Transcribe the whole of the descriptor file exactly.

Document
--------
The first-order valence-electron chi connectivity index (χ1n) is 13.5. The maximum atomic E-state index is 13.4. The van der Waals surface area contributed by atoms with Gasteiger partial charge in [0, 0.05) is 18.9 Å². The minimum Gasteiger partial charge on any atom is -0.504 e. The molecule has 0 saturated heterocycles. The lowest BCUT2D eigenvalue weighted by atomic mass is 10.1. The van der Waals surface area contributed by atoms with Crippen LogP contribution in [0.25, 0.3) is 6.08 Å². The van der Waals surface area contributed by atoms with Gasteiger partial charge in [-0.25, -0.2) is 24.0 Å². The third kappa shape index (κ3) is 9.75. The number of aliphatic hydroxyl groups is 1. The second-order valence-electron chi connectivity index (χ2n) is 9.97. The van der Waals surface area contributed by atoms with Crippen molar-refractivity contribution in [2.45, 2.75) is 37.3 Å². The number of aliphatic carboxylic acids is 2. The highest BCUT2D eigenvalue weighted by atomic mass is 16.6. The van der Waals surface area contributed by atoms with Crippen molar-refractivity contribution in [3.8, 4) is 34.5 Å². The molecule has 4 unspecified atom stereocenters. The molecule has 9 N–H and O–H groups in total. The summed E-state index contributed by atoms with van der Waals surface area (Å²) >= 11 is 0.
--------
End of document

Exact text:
The first-order valence-electron chi connectivity index (χ1n) is 13.5. The maximum atomic E-state index is 13.4. The van der Waals surface area contributed by atoms with Gasteiger partial charge in [0, 0.05) is 18.9 Å². The minimum Gasteiger partial charge on any atom is -0.504 e. The molecule has 0 saturated heterocycles. The lowest BCUT2D eigenvalue weighted by atomic mass is 10.1. The van der Waals surface area contributed by atoms with Crippen LogP contribution in [0.25, 0.3) is 6.08 Å². The van der Waals surface area contributed by atoms with Gasteiger partial charge in [-0.25, -0.2) is 24.0 Å². The third kappa shape index (κ3) is 9.75. The number of aliphatic hydroxyl groups is 1. The second-order valence-electron chi connectivity index (χ2n) is 9.97. The van der Waals surface area contributed by atoms with Crippen molar-refractivity contribution in [2.45, 2.75) is 37.3 Å². The number of aliphatic carboxylic acids is 2. The highest BCUT2D eigenvalue weighted by atomic mass is 16.6. The van der Waals surface area contributed by atoms with Crippen molar-refractivity contribution in [3.8, 4) is 34.5 Å². The molecule has 4 unspecified atom stereocenters. The molecule has 9 N–H and O–H groups in total. The summed E-state index contributed by atoms with van der Waals surface area (Å²) >= 11 is 0.